Ms. Bhawna Arora, accused of throwing ink at Chief Minister Arvind Kejriwal while he was addressing a rally, has been remanded to judicial custody for 14 days by the Court of Metropolitan Magistrate, Delhi. Rejecting the bail application, Judge Sunil Kumar observed that ink was thrown to “malign reputation of the duly democratically elected head of State”.
“Now, coming to the facts of the present case, as the accused with the pre meditated intention tried to insult and assault a public servant, who is Chief Minister of Delhi before the public gathering and this act of the accused in itself shows that the same was committed with due intention and planning and just to malign the reputation of the duly democratically elected head of State, which in itself is a serious act,” the Judge observed.
The Judge gave consideration to the possibility of a conspiracy of other persons, as the investigation in the case was still in its preliminary stages. He observed that as the alleged offences were “grievous and serious” in nature, he was not inclined to grant bail, in view of the “behavior and nature of the act”.
Representing Ms. Arora, Advocate S.K. Shah submitted to the Court that the accused has been in judicial custody since January 17 and that she is not a previous convict. He pleaded that she has been falsely implicated in the case and that nothing had been recovered from her possession.
He further pleaded that she be released on bail as only one of the alleged offences against her i.e. the one under Section 353 of the Indian Penal Code, 1860 (Assault or criminal force to deter public servant from discharge of his duty) is non-bailable in nature. All other alleged offences are bailable. Advocate Shah relied on Section 437 of Cr.P.C., 1973 to aver that Mr. Arora is entitled to bail on account of her being a woman.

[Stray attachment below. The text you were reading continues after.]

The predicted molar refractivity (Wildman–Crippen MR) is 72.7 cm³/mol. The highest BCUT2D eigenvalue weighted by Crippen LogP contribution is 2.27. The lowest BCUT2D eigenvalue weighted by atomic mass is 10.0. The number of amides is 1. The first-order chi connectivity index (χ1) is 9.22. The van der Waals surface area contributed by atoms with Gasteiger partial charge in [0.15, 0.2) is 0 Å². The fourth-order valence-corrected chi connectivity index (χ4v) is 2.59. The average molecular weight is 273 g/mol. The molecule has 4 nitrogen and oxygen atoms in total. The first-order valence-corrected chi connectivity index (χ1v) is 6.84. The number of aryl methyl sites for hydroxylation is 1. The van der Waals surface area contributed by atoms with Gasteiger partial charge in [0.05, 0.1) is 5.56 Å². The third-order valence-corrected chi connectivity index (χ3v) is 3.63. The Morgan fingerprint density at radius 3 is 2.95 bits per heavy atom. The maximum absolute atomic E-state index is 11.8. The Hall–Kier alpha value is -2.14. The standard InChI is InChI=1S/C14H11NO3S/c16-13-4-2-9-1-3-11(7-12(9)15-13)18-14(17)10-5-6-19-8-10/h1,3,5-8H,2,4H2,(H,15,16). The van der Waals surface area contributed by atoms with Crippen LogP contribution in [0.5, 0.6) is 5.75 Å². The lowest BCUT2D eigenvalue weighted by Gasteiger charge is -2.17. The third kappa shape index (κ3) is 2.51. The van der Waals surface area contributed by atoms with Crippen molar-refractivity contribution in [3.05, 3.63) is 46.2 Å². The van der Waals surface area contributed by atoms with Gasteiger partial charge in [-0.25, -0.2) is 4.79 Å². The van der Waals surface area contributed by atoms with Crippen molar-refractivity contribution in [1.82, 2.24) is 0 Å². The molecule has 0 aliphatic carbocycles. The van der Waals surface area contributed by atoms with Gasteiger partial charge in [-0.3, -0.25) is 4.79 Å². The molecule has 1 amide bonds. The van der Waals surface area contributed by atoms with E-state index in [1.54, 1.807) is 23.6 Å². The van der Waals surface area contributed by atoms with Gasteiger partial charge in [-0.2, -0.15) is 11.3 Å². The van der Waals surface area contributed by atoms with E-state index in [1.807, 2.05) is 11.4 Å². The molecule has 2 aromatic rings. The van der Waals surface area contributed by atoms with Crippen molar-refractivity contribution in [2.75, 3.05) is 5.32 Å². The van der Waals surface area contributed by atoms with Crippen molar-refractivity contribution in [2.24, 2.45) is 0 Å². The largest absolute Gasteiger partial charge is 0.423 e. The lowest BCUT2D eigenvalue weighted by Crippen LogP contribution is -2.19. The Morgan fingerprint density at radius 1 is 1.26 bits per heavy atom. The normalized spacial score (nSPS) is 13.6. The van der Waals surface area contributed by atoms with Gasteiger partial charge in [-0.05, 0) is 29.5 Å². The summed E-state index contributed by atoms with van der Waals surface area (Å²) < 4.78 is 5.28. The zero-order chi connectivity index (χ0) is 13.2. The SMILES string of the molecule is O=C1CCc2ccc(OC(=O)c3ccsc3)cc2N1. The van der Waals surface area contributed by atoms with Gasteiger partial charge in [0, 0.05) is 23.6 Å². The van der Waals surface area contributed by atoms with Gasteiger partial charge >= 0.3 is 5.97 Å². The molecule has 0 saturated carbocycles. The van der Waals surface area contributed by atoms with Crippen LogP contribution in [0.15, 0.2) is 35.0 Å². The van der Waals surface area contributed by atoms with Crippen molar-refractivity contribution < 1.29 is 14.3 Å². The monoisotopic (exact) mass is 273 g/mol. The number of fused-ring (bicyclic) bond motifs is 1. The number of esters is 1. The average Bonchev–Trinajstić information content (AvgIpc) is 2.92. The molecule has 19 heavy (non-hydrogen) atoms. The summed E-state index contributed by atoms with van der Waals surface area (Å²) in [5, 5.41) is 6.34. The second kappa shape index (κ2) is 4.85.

On the other hand, Additional Public Prosecutor Vineet Dahiya had opposed the bail plea, contending that the assault was not only on the Chief Minister, but was a direct assault on democracy. He further averred that Section 437 of Cr.P.C. does not provide an absolute right to the accused to get bail. The section only provides discretionary power to the Court for giving bail to the accused woman, he contended.
Accepting such contentions, Ms. Arora’s bail plea was rejected by the Court. The Delhi police has lodged a case under Section 186 (obstructing public servant in discharge of public functions) and Sections 353 (Assault or criminal force to deter public servant from discharge of his duty) of IPC, 1860 at the Model Town Police Station against Ms. Arora.
Image from here.
Read the order here.